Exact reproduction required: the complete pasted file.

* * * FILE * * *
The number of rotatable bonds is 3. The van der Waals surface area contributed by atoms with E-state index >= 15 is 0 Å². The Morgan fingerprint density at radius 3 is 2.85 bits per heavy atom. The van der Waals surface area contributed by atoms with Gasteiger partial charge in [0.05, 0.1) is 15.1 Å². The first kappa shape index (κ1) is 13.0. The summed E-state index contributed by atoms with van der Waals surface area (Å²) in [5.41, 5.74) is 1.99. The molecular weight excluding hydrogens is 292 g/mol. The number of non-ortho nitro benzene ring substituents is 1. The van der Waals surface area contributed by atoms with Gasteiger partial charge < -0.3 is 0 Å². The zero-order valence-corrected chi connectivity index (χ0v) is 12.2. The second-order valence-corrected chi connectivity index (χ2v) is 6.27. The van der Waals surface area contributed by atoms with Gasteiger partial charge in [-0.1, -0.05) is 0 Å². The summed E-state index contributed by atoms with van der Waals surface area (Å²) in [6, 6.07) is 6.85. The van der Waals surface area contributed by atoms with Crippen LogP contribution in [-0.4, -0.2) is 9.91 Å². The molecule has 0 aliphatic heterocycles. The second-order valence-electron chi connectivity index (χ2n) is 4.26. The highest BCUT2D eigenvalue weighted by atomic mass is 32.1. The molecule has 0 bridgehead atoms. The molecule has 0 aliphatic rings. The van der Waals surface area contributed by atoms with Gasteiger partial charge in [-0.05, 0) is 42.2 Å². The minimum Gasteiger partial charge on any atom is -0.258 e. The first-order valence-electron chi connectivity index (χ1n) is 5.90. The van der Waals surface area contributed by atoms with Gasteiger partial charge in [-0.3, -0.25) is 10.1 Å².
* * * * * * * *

The number of rotatable bonds is 3. The van der Waals surface area contributed by atoms with E-state index >= 15 is 0 Å². The Morgan fingerprint density at radius 3 is 2.85 bits per heavy atom. The van der Waals surface area contributed by atoms with Gasteiger partial charge in [0.05, 0.1) is 15.1 Å². The first kappa shape index (κ1) is 13.0. The summed E-state index contributed by atoms with van der Waals surface area (Å²) in [5.41, 5.74) is 1.99. The molecular weight excluding hydrogens is 292 g/mol. The number of non-ortho nitro benzene ring substituents is 1. The van der Waals surface area contributed by atoms with Gasteiger partial charge < -0.3 is 0 Å². The zero-order valence-corrected chi connectivity index (χ0v) is 12.2. The second-order valence-corrected chi connectivity index (χ2v) is 6.27. The van der Waals surface area contributed by atoms with Gasteiger partial charge in [-0.1, -0.05) is 0 Å². The summed E-state index contributed by atoms with van der Waals surface area (Å²) in [6, 6.07) is 6.85. The van der Waals surface area contributed by atoms with Crippen LogP contribution in [-0.4, -0.2) is 9.91 Å². The molecule has 0 aliphatic heterocycles. The second-order valence-electron chi connectivity index (χ2n) is 4.26. The highest BCUT2D eigenvalue weighted by atomic mass is 32.1. The molecule has 0 bridgehead atoms. The molecule has 0 aliphatic rings. The van der Waals surface area contributed by atoms with Gasteiger partial charge in [-0.05, 0) is 42.2 Å². The minimum Gasteiger partial charge on any atom is -0.258 e. The first-order valence-electron chi connectivity index (χ1n) is 5.90. The van der Waals surface area contributed by atoms with Gasteiger partial charge in [-0.3, -0.25) is 10.1 Å².